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Jamie Lawrence


Insights Director

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Book review: will the future workplace still need you?


HRZone has a range of books available for review. If you would like to receive one of our business books, free of charge, please contact the editor on editor at hrzone dot com and we can send you a list of what’s available. In return, we ask for a 400-700 word review of the book, its content and whether it’s appropriate for a senior HR director audience and for business professionals looking to become more effective in their roles.

Title: Will the future workplace still need you?: An essential career survival guide for the imminent future
Author: Mr Kazim Ladimeji
ISBN: 978-1514706008
Reviewer: David Evans, Burn Bridge Associates
Reviewer’s rating: 2 out of 5

Described by the author as an ‘essay’ this slim, self-published book will give you food for thought after its 45 minute read. 

Ladimeji seeks to provide a career guidance tool in the form of a concise summary of the ways in which the traditional employment model is being eroded by the introduction of robotic ‘workers’. This inevitable transition wherein artificial intelligence devices will take over tasks as diverse as driving vehicles, brick-laying and serving fast food is something that we should become aware, familiar with and accepting of.

A consequence of this, the author asserts, is the possibility that we may all have to accept a reduction in working hours – this is something that has been variously forecast over the last 70-80 years and has yet to be seriously felt, if me and my acquaintances are anything to go by. However, in a world increasing in number and seeing a growth in robotic labour, maybe Ladimeji is right; maybe the early-mid 21st Century is the  point at which there is simply not enough meaningful work to go around.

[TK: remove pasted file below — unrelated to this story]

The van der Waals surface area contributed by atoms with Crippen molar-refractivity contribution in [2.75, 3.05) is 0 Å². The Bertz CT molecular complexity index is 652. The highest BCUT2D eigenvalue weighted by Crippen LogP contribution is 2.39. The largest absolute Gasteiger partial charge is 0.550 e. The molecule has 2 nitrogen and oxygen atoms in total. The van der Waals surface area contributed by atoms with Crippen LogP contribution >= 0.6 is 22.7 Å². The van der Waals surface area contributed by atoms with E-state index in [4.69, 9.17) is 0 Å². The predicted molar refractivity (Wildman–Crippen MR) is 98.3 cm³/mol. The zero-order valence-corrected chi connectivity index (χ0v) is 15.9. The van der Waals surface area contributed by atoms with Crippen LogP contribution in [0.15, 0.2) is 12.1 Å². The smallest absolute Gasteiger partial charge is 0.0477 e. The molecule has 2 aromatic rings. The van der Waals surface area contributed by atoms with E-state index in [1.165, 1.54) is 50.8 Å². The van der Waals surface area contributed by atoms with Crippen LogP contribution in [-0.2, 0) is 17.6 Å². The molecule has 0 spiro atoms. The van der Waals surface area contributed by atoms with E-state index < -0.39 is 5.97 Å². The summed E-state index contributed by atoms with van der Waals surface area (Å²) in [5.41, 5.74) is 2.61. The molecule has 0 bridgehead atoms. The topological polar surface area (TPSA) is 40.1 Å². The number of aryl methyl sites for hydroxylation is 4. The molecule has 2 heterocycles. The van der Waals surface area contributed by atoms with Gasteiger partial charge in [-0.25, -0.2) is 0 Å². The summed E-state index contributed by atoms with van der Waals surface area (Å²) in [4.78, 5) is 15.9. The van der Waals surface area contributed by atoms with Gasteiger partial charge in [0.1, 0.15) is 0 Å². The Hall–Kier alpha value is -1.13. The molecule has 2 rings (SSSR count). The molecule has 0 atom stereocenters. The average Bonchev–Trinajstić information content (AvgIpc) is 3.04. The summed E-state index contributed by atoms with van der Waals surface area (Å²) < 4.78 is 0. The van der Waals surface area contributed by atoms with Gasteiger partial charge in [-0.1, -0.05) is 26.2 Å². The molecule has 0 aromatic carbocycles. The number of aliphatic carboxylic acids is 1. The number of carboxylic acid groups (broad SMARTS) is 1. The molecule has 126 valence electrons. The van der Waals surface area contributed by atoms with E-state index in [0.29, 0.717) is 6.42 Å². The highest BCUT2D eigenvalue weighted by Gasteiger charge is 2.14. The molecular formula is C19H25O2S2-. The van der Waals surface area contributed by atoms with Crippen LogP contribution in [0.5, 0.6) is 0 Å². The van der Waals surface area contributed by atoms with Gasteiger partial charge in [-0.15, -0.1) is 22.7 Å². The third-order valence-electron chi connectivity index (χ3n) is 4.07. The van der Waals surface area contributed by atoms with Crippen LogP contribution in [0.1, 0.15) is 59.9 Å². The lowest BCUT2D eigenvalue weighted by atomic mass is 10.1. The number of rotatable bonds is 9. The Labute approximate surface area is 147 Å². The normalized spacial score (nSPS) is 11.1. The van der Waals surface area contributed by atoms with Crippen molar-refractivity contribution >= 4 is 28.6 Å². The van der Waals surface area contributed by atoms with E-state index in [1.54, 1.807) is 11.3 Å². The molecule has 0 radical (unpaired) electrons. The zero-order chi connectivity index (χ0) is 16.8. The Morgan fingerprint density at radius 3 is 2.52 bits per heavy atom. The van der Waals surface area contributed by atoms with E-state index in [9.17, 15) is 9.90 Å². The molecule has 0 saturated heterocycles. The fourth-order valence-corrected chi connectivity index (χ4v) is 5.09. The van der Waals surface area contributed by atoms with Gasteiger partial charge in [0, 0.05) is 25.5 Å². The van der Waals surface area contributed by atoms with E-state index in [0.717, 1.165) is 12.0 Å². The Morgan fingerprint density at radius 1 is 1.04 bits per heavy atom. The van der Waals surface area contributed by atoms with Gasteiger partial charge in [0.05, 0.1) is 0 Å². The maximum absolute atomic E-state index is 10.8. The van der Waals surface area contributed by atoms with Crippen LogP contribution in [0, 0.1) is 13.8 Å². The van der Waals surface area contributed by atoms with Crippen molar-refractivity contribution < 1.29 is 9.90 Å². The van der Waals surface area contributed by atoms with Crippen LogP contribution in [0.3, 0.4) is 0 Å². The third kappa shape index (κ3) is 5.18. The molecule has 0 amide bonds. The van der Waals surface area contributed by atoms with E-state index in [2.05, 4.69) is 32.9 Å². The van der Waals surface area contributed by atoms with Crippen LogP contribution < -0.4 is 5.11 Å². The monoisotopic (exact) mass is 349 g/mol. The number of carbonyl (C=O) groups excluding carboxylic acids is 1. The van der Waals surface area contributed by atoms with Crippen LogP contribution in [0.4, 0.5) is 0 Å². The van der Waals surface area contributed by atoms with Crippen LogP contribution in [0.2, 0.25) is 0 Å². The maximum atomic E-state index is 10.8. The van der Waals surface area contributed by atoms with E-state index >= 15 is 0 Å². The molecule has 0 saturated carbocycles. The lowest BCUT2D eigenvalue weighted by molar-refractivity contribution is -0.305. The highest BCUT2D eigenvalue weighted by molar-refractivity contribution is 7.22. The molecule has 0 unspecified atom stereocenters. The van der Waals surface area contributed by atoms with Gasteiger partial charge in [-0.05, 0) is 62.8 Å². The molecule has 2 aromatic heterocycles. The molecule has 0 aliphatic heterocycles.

Ladimeji instead believes that the focus for work will be on roles in the leisure, wellbeing and health sectors. Furthermore, teaching, engineering, computer sciences and selling are sectors he believes will continue to require a significant human input.

It is not clear to what extent the author’s focus has been simply on the developed / western world of work: whilst the developed world might indeed be seeing slow- / no-growth maturity in many sectors, employment opportunities in many ‘traditional’ sectors are undoubtedly likely to continue in the emerging economies.  

The book has certainly been well-researched. However, for me, I feel that Ladimeji has missed an opportunity to develop the themes he introduces in this pamphlet: after all, the subject-matter has wide relevance; to employers, employees, school and university students and organisational sociologists.

Furthermore, it does not – in my opinion – deliver on the promise of the sub-title “an essential career survival guide for the immediate future”. This is because it neither argues persuasively enough that artificial intelligence is imminently going to close out significant numbers of employment opportunities; nor does it provide a career guide. Nonetheless, it does however alert readers to the trends that will have some impact at some point in the future and it will encourage them to seek more information.

The book is available at Ladimeji’s website –

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Jamie Lawrence

Insights Director

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